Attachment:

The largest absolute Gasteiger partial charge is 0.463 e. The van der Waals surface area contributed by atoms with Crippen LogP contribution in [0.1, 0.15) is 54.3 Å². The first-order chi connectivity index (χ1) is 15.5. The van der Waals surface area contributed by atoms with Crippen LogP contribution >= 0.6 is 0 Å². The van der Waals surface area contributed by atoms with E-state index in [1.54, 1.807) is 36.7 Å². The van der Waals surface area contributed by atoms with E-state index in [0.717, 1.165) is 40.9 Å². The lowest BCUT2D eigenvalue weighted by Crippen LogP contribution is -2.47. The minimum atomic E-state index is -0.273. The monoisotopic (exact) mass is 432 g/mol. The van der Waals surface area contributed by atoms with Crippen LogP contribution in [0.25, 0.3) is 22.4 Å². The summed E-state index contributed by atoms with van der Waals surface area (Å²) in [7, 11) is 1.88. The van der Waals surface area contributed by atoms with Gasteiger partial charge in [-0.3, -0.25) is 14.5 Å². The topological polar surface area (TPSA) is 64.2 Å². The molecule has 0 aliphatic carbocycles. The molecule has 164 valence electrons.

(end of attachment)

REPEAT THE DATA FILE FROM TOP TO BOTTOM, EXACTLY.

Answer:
The largest absolute Gasteiger partial charge is 0.463 e. The van der Waals surface area contributed by atoms with Crippen LogP contribution in [0.1, 0.15) is 54.3 Å². The first-order chi connectivity index (χ1) is 15.5. The van der Waals surface area contributed by atoms with Crippen LogP contribution >= 0.6 is 0 Å². The van der Waals surface area contributed by atoms with E-state index in [1.54, 1.807) is 36.7 Å². The van der Waals surface area contributed by atoms with E-state index in [0.717, 1.165) is 40.9 Å². The lowest BCUT2D eigenvalue weighted by Crippen LogP contribution is -2.47. The minimum atomic E-state index is -0.273. The monoisotopic (exact) mass is 432 g/mol. The van der Waals surface area contributed by atoms with Crippen LogP contribution in [0.25, 0.3) is 22.4 Å². The summed E-state index contributed by atoms with van der Waals surface area (Å²) in [7, 11) is 1.88. The van der Waals surface area contributed by atoms with Gasteiger partial charge in [-0.3, -0.25) is 14.5 Å². The topological polar surface area (TPSA) is 64.2 Å². The molecule has 0 aliphatic carbocycles. The molecule has 164 valence electrons.